With Facebook discontinuing the Oculus Go in no small part due to the massive success of the $399 Oculus Quest, the company has put all of its affordable VR eggs in the Quest basket and will likely look to keep its success rolling with a follow-up as soon as possible.
We are keeping our eyes peeled for even the slightest hint of information regarding the Quest 2 and will update you here with everything there is to know about it. We’re also going to take a look at what we would like to see from the Quest 2 to make it a worthy successor to the original and the new gold standard for those looking for their first foray into VR.
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Oculus Quest 2 release date and pricing
It has been just over a year since the release of the original Oculus Quest, but the Qualcomm Snapdragon-powered headset is likely going to be on a faster update schedule than its PC-powered counterparts so it can take advantage of the rapid developments in mobile processing.
Unsurprisingly, Facebook hasn’t announced anything official just yet, after all, the Oculus Quest remains exceedingly popular and the company isn’t looking to cannibalize its sales, but we do have some rumors swirling regarding the potential release date.
In May, a Bloomberg report indicated that the Oculus Quest 2 was in the advanced testing stage within Facebook’s Oculus division. While this doesn’t give us an exact timeframe for a launch, it does suggest that perhaps a late 2020 launch isn’t out of the question.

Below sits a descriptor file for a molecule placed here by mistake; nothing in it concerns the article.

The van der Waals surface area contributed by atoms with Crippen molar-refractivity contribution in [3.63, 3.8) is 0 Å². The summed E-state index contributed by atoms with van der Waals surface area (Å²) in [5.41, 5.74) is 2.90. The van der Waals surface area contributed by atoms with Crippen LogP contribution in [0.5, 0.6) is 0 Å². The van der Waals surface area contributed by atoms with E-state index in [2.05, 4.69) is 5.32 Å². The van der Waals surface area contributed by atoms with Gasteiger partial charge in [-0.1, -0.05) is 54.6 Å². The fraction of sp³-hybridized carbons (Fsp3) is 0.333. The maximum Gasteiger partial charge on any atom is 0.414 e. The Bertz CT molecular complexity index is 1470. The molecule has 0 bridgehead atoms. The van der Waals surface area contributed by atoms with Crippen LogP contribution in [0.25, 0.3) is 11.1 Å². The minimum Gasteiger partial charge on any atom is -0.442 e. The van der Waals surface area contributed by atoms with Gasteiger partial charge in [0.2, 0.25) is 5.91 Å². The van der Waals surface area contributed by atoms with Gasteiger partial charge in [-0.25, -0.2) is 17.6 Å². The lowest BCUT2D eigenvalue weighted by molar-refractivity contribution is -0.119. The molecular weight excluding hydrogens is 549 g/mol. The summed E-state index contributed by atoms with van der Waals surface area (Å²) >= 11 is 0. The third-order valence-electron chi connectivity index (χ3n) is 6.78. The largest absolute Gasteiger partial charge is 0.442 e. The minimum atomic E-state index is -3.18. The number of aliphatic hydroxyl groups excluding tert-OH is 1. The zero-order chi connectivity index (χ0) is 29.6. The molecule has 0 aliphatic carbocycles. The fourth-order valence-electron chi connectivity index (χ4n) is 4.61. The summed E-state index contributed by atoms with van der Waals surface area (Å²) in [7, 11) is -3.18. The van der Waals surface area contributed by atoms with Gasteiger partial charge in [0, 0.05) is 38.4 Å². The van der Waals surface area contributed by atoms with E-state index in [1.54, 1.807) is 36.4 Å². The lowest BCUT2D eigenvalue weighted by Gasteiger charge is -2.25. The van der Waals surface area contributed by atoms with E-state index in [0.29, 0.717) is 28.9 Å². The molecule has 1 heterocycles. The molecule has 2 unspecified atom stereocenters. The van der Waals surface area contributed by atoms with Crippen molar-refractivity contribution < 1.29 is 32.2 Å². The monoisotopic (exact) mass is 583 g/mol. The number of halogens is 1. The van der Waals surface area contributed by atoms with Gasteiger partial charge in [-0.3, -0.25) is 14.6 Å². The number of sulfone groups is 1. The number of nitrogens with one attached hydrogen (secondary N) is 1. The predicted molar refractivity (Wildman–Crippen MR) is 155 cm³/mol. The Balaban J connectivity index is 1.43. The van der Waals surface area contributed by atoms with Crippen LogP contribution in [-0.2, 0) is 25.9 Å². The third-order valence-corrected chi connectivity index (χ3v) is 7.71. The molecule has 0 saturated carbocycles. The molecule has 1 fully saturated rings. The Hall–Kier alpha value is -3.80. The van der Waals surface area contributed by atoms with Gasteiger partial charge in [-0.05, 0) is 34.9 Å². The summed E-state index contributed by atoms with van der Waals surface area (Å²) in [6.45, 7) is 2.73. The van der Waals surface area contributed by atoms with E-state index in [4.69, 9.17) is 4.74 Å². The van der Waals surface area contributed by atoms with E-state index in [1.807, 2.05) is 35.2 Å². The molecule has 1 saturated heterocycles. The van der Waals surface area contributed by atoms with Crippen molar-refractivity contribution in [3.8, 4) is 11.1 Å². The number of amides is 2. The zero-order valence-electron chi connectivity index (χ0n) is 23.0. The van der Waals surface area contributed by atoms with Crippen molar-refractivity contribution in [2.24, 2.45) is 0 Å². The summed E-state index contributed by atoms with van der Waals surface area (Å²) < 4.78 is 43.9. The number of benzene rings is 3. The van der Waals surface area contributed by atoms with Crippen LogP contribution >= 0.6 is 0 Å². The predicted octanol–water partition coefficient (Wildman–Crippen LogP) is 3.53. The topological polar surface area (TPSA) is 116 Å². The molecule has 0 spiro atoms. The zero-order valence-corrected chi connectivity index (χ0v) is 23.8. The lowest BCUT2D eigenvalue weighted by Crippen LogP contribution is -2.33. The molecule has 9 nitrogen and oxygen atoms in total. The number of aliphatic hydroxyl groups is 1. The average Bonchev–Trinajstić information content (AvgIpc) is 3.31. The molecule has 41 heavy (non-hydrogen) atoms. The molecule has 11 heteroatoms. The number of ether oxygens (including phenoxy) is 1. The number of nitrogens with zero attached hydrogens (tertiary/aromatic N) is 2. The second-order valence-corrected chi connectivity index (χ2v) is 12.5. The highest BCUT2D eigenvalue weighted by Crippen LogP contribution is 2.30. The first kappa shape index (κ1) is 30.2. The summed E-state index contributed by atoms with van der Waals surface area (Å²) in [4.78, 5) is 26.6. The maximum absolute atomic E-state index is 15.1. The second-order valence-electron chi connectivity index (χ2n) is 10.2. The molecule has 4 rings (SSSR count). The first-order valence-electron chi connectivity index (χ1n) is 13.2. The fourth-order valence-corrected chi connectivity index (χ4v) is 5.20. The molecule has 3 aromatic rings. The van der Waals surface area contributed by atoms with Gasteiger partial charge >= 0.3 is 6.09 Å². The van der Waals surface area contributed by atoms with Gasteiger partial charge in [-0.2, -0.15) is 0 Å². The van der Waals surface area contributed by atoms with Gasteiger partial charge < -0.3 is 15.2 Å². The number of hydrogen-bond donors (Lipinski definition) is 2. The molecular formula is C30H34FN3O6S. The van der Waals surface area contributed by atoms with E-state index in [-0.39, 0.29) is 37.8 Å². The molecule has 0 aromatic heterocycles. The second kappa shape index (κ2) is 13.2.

Another report from Nikkei Asian Review in mid-July offers additional support about Facebook getting the Oculus Quest 2 out this year, stating that a well-placed source told the site, “The new Facebook Oculus VR headset will enter mass production around the end of July.”
More recently, reliable leaker WalkingCat on Twitter offered up September 15 as the release date for the Quest 2 along with an image of the headset. The
15 Sept 🧐 pic.twitter.com/11Sgr4nEnFJuly 24, 2020
This potentially lines up with Oculus Connect 7, which has already been confirmed as a digital-only event. The event has traditionally been held at the end of September or the beginning of October, but it's possible that with the move to virtual they can move the date up a bit and anywhere in this window would leave plenty of time to announce and make the Quest 2 available ahead of the holiday buying season.
As for the pricing, we again have nothing official, but we expect to see it match the $399 of the original Oculus Quest. That seems to be the magic price point for Oculus as we saw both the Rift S and Quest hone in on it. Barring a substantial design change, there is simply no reason to expect a significant price bump (or drop).
Oculus Quest 2 design
The aforementioned Bloomberg report addressed the design of the Oculus Quest 2, but only to say that the new prototypes are 10-15% smaller and lighter than the original Oculus Quest. If this is true, it would bring the headset down into the 17.6-ounce range of the Oculus Rift S. After getting the fit adjusted properly on that headset, our reviewer said, “I spent hours inside virtual reality and couldn’t feel the giant plastic contraption on my face.”
The leaked images of the Quest 2 from WalkingCat and a recent Reddit thread seem to support the size reduction.
Other than the frost-white color the rest of the specs that we can glean from the images are dual-microphones, integrated audio technology, fresnel lenses, a fabric interior surrounding the lenses and an increase in the size of the light-blocking nose piece.
The design does look to have eliminated the interpupillary distance (IPD) adjuster which is used to accommodate the lens distance for different users. The Oculus Rift S lacks a physical IPD adjuster as well as it uses a single LCD panel and relies on a software control to adjust for different users, suggesting that perhaps the Oculus Quest 2 could have gone this route as well.
Oculus Quest 2 performance and battery life